As news of Jose Reyes thyroid issue hit the press this morning, the prognosis was that the Mets shortstop would miss two to eight weeks. Fans who lived and died with this team over the past year knew it was going to be at least two months before Reyes played again.
As this bad news scattered through the news wires and Twitter, you could hear the harmonious shrieks of What is going on?”
The answer: the ghost of Shea Stadium.
When Citi Field opened its doors to the public last April, the outcry from Mets fans came flowing in. While the new park in Queens showed off its shiny new apple and perfectly angled seats, fans were left asking, "Where are the Mets colors and Mets decor?"
While nice gestures like a new apple and keeping the old one, as well as the iconic skyline, connected the old and new chapters of Mets history, ownership did not do enough to make this park feel like the home stadium of the Mets.
During the season, adjustments were made. The team decided to no longer hide the few championship banners they possessed, and they plastered images of old and current Mets in the inside and outside of Citi Field.
Besides the retired “Shea” that stood tall next to the numbers of Casey Stengal, Gil Hodges, Tom Seaver, and Jackie Robinson, memories of Shea Stadium, the home of the Mets from 1964-2009, were noticeably absent. The memory of beloved Shea was left in the team’s past.
While the Yankees designed their new cathedral as an upgrade of their old stadium, the Mets went for a completely new look. While many will say this was a smart move as the cookie-cutter design of the 1960s and 1970s was no longer fashionable or fan-friendly, the designers did forget to bring over the orange and blue that Shea so appropriately provided.
While the Mets played their first season at home in a ballpark other than Shea Stadium for the first time since 1963, the team struggled for most of the year. After the first month, the injury bug hit this team as hard as it has ever hit a ball club in the history of this game. As the stars fell, so did the Mets in the standings. By September, Citi Field’s empty seats finally resembled the many empty fall nights at old Shea.
Those connected to the spiritual world started to question if there was something or someone behind this sudden streak of bad luck. Sure, the Mets would never be considered a winning franchise, with more losing seasons that winning ones. But, the bloating disabled list, as well as a defensive performance that had little leaguers laughing, started to reveal that someone or something had a score to settle.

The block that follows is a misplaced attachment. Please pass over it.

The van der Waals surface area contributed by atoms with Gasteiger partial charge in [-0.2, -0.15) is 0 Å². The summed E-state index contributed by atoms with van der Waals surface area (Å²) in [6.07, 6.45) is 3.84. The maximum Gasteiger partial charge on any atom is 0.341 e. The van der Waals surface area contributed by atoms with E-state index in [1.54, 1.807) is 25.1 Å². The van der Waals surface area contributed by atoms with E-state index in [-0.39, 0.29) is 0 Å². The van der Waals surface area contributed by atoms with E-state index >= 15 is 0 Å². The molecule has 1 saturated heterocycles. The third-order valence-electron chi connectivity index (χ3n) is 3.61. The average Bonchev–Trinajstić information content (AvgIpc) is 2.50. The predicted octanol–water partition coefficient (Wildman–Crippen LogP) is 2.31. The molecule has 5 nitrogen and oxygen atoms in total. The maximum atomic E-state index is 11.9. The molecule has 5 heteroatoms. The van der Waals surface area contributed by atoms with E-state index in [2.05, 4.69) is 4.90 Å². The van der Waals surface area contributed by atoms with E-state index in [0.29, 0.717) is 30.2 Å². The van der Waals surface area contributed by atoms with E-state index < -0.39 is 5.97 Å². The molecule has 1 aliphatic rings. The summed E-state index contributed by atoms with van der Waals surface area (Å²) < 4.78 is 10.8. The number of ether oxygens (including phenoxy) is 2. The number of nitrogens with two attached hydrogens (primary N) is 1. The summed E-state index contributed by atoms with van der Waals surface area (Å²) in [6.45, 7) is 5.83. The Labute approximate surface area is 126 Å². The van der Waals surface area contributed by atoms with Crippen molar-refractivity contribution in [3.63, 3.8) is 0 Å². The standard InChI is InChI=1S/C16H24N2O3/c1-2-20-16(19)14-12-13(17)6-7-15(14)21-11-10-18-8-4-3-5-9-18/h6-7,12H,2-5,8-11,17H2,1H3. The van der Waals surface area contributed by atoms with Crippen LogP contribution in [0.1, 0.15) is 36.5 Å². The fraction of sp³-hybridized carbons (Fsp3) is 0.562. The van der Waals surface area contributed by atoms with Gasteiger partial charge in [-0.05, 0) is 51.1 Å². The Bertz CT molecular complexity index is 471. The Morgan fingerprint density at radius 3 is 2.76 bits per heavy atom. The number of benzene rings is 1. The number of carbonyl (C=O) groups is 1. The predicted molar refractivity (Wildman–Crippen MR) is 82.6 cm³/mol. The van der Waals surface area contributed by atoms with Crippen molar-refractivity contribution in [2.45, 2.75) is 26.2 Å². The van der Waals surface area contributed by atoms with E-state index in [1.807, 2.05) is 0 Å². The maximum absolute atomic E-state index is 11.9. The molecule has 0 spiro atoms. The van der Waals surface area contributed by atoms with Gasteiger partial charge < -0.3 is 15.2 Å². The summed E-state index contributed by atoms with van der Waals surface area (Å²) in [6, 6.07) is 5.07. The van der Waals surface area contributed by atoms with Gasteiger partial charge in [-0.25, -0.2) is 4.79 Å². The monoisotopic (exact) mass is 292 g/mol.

Perhaps the Mets' misfortunes were caused by the ghost of Shea Stadium. Or maybe it was the baseball gods who were trying to even the score by playing a part in the 2009 season. Maybe the proper tribute was not displayed to the stadium next door, as ownership continued to express how Citi Field was a great improvement, treating old Shea as the ex who was used and abused until something better came along.
Maybe 2009 was Shea’s revenge.
During the offseason, steps were taken to calm this ghost. Orange walls and a bridge named after beloved Shea were offered as peace offerings. The question left to be answered is, will it be enough?
Many fans pleaded with the Mets to change the outfield wall colors to blue. This simple move would remind the fans of Shea in its later years. While it is probably a pretty penny to replace the material, it may be the sacrifice this team needs to make to please the past so there can be a future.
Down in Florida, the injuries are starting to pile up again. Jose Reyes and his thyroid, Carlos Beltran and his knee. Francisco Rodriguez can’t see, and Kelvim Escobar can’t throw. Is this a simple hiccup in March? Or is it a repeat performance of last year’s plague?
It’s time the Mets make peace with old Shea.
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